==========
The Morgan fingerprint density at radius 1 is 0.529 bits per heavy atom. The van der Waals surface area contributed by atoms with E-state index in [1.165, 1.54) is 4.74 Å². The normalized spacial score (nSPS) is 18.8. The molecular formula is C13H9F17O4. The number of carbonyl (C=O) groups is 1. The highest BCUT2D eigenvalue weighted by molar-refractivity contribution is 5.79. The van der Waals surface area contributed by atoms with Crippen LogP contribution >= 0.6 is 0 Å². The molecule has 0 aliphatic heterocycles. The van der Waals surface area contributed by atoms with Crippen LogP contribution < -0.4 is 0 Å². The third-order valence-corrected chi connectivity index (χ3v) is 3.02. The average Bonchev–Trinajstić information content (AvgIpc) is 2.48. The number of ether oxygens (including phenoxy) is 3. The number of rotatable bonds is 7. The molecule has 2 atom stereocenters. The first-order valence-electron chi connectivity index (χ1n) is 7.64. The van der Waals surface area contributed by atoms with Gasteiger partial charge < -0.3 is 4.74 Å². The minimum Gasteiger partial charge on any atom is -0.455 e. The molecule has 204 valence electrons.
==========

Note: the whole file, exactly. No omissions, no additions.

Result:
The Morgan fingerprint density at radius 1 is 0.529 bits per heavy atom. The van der Waals surface area contributed by atoms with E-state index in [1.165, 1.54) is 4.74 Å². The normalized spacial score (nSPS) is 18.8. The molecular formula is C13H9F17O4. The number of carbonyl (C=O) groups is 1. The highest BCUT2D eigenvalue weighted by molar-refractivity contribution is 5.79. The van der Waals surface area contributed by atoms with Crippen LogP contribution >= 0.6 is 0 Å². The molecule has 0 aliphatic heterocycles. The van der Waals surface area contributed by atoms with Crippen LogP contribution < -0.4 is 0 Å². The third-order valence-corrected chi connectivity index (χ3v) is 3.02. The average Bonchev–Trinajstić information content (AvgIpc) is 2.48. The number of ether oxygens (including phenoxy) is 3. The number of rotatable bonds is 7. The molecule has 2 atom stereocenters. The first-order valence-electron chi connectivity index (χ1n) is 7.64. The van der Waals surface area contributed by atoms with Gasteiger partial charge < -0.3 is 4.74 Å². The minimum Gasteiger partial charge on any atom is -0.455 e. The molecule has 204 valence electrons.